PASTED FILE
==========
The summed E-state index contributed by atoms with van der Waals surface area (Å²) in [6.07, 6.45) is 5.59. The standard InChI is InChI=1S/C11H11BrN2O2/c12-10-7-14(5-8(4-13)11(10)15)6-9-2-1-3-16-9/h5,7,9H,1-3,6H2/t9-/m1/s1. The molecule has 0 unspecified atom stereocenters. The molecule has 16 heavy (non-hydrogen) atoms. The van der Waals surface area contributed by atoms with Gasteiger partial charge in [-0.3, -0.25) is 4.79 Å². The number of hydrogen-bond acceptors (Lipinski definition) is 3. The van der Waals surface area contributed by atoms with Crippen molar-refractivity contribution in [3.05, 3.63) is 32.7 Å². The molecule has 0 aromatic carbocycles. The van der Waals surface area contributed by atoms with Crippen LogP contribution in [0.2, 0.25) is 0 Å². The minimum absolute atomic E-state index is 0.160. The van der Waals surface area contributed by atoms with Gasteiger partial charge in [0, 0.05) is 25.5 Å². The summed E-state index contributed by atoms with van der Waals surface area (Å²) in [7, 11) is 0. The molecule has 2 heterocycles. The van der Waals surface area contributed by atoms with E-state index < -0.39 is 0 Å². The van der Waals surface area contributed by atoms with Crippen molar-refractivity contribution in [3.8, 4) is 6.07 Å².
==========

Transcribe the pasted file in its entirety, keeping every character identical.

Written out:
The summed E-state index contributed by atoms with van der Waals surface area (Å²) in [6.07, 6.45) is 5.59. The standard InChI is InChI=1S/C11H11BrN2O2/c12-10-7-14(5-8(4-13)11(10)15)6-9-2-1-3-16-9/h5,7,9H,1-3,6H2/t9-/m1/s1. The molecule has 0 unspecified atom stereocenters. The molecule has 16 heavy (non-hydrogen) atoms. The van der Waals surface area contributed by atoms with Gasteiger partial charge in [-0.3, -0.25) is 4.79 Å². The number of hydrogen-bond acceptors (Lipinski definition) is 3. The van der Waals surface area contributed by atoms with Crippen molar-refractivity contribution in [3.05, 3.63) is 32.7 Å². The molecule has 0 aromatic carbocycles. The van der Waals surface area contributed by atoms with Crippen LogP contribution in [0.2, 0.25) is 0 Å². The minimum absolute atomic E-state index is 0.160. The van der Waals surface area contributed by atoms with Gasteiger partial charge in [0, 0.05) is 25.5 Å². The summed E-state index contributed by atoms with van der Waals surface area (Å²) in [7, 11) is 0. The molecule has 2 heterocycles. The van der Waals surface area contributed by atoms with E-state index < -0.39 is 0 Å². The van der Waals surface area contributed by atoms with Crippen molar-refractivity contribution in [3.8, 4) is 6.07 Å².